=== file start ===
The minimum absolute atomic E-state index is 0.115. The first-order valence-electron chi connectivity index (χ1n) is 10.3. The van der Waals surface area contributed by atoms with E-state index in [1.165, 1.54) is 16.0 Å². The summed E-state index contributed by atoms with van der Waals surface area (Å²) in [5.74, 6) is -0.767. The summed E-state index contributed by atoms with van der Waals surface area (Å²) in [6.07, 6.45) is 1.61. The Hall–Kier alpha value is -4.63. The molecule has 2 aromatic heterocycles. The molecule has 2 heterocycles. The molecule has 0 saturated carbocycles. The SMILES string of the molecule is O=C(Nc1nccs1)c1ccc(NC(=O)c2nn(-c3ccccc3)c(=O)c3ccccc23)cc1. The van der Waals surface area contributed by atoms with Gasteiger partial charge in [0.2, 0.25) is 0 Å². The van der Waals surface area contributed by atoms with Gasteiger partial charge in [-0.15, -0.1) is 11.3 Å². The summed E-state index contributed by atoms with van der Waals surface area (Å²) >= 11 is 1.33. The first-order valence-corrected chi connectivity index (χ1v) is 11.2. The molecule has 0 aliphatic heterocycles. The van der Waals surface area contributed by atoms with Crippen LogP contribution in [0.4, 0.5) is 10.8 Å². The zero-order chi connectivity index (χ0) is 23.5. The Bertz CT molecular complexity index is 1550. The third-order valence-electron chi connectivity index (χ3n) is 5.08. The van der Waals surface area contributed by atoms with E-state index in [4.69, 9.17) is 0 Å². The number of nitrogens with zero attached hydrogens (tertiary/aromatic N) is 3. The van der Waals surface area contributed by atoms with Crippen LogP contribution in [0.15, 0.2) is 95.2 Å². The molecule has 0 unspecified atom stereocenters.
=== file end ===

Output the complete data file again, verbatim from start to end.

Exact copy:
The minimum absolute atomic E-state index is 0.115. The first-order valence-electron chi connectivity index (χ1n) is 10.3. The van der Waals surface area contributed by atoms with E-state index in [1.165, 1.54) is 16.0 Å². The summed E-state index contributed by atoms with van der Waals surface area (Å²) in [5.74, 6) is -0.767. The summed E-state index contributed by atoms with van der Waals surface area (Å²) in [6.07, 6.45) is 1.61. The Hall–Kier alpha value is -4.63. The molecule has 2 aromatic heterocycles. The molecule has 2 heterocycles. The molecule has 0 saturated carbocycles. The SMILES string of the molecule is O=C(Nc1nccs1)c1ccc(NC(=O)c2nn(-c3ccccc3)c(=O)c3ccccc23)cc1. The van der Waals surface area contributed by atoms with Gasteiger partial charge in [0.2, 0.25) is 0 Å². The van der Waals surface area contributed by atoms with Gasteiger partial charge in [-0.15, -0.1) is 11.3 Å². The summed E-state index contributed by atoms with van der Waals surface area (Å²) >= 11 is 1.33. The first-order valence-corrected chi connectivity index (χ1v) is 11.2. The molecule has 0 aliphatic heterocycles. The van der Waals surface area contributed by atoms with Crippen LogP contribution in [0.4, 0.5) is 10.8 Å². The zero-order chi connectivity index (χ0) is 23.5. The Bertz CT molecular complexity index is 1550. The third-order valence-electron chi connectivity index (χ3n) is 5.08. The van der Waals surface area contributed by atoms with E-state index in [4.69, 9.17) is 0 Å². The number of nitrogens with zero attached hydrogens (tertiary/aromatic N) is 3. The van der Waals surface area contributed by atoms with Crippen LogP contribution in [0.15, 0.2) is 95.2 Å². The molecule has 0 unspecified atom stereocenters.